Conclusions: Blood polyphenol concentrations were mostly not associated with differentiated TC risk in women, although our study raises the possibility that high blood concentrations of caffeic, 3,4-dihydroxyphenylpropionic, and ferulic acids may be related to a lower papillary TC risk.
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http://dx.doi.org/10.1093/ajcn/nqaa277DOI Listing
http://www.ncbi.nlm.nih.gov/pmc/articles/PMC7779226PMC
October 2020

Adiposity and Endometrial Cancer Risk in Postmenopausal Women: A Sequential Causal Mediation Analysis.

Cancer Epidemiol Biomarkers Prev 2021 01 2;30(1):104-113. Epub 2020 Oct 2.

Centro de Investigación Biomédica en Red de Epidemiología y Salud Pública (CIBERESP), Madrid, Spain.

Background: Adiposity increases endometrial cancer risk, possibly through inflammation, hyperinsulinemia, and increasing estrogens. We aimed to quantify the mediating effects of adiponectin (anti-inflammatory adipocytokine); IL6, IL1-receptor antagonist, TNF receptor 1 and 2, and C-reactive protein (inflammatory status biomarkers); C-peptide (hyperinsulinemia biomarker); and free estradiol and estrone (estrogen biomarkers) in the adiposity-endometrial cancer link in postmenopausal women.

Methods: We used data from a case-control study within the European Prospective Investigation into Cancer and Nutrition (EPIC). Eligible women did not have cancer, hysterectomy, and diabetes; did not use oral contraceptives or hormone therapy; and were postmenopausal at recruitment. Mediating pathways from adiposity to endometrial cancer were investigated by estimating natural indirect (NIE) and direct (NDE) effects using sequential mediation analysis.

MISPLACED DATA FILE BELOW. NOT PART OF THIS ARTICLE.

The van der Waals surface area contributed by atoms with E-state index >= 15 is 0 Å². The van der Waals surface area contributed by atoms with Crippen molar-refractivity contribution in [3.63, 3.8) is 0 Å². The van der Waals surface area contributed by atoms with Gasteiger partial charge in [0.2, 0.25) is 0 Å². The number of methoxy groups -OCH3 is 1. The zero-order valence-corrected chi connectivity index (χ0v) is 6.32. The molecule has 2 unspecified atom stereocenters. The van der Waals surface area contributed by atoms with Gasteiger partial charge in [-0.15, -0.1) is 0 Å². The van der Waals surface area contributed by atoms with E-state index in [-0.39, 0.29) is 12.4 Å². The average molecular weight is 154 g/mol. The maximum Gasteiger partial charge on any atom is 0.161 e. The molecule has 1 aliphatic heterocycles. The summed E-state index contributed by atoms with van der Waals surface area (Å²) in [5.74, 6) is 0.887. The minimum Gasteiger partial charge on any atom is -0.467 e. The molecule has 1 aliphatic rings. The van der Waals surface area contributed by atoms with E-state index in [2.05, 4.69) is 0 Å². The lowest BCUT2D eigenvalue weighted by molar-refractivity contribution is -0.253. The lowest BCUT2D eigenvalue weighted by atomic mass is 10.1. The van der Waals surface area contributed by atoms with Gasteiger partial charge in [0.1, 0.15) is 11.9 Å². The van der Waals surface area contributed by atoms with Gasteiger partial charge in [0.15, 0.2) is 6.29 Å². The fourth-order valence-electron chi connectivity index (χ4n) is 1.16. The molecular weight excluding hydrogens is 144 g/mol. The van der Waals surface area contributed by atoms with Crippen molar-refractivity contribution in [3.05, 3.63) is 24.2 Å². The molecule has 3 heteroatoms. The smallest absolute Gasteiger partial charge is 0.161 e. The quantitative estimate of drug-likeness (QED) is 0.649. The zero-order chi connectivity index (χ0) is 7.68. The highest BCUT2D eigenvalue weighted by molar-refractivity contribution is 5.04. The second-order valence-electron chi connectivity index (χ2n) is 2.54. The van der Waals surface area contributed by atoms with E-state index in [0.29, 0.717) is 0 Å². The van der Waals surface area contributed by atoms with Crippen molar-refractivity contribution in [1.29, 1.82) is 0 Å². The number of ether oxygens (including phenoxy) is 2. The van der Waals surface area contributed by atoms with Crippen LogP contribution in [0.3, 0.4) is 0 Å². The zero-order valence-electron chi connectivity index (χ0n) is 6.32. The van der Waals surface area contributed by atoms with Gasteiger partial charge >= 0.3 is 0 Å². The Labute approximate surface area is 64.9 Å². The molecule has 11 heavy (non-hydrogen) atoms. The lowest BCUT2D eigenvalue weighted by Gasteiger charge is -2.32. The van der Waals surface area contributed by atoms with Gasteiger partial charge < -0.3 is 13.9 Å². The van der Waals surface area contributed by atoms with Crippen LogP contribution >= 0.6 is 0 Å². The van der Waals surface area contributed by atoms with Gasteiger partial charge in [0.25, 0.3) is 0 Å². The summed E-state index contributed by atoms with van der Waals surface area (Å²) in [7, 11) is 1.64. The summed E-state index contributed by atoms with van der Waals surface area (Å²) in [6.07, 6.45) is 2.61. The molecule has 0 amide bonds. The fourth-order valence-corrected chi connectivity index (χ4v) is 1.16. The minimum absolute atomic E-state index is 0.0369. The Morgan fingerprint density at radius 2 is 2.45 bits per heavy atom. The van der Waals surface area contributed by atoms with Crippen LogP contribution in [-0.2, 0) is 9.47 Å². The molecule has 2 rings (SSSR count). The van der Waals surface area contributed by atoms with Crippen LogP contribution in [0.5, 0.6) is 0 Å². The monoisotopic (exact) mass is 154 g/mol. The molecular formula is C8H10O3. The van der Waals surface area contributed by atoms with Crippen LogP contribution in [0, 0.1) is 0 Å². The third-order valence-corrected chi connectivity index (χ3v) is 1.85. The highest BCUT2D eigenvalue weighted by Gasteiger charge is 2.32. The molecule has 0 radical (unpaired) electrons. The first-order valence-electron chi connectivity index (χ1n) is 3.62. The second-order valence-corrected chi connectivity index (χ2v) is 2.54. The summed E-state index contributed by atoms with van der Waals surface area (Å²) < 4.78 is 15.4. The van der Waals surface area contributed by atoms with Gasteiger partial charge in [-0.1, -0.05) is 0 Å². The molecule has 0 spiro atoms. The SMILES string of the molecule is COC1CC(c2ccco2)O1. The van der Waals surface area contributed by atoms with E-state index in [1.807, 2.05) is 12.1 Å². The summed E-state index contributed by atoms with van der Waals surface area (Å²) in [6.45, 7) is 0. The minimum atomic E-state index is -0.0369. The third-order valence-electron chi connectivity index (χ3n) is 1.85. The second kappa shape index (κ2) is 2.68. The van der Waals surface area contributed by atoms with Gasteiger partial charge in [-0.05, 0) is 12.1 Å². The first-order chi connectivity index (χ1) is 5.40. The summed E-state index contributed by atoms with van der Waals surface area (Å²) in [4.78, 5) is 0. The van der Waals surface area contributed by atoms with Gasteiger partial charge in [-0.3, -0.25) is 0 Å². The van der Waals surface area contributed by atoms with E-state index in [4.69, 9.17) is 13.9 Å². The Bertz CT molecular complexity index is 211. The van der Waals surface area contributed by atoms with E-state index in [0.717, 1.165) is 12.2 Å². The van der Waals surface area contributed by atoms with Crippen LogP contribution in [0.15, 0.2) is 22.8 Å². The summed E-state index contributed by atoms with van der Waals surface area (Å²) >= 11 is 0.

Results: The study included 163 cases and 306 controls. The adjusted OR for endometrial cancer for body mass index (BMI) ≥30 versus ≥18.5-<25 kg/m was 2.51 (95% confidence interval, 1.26-5.02). The ORs were 1.95 (1.01-3.74) through all biomarkers [72% proportion mediated (PM)] decomposed as: 1.35 (1.06-1.73) through pathways originating with adiponectin (33% PM); 1.13 (0.71-1.80) through inflammation beyond (the potential influence of) adiponectin (13% PM); 1.05 (0.88-1.24) through C-peptide beyond adiponectin and inflammation (5% PM); and 1.22 (0.89-1.67) through estrogens beyond preceding biomarkers (21% PM). The OR not through biomarkers was 1.29 (0.54-3.09). Waist circumference gave similar results.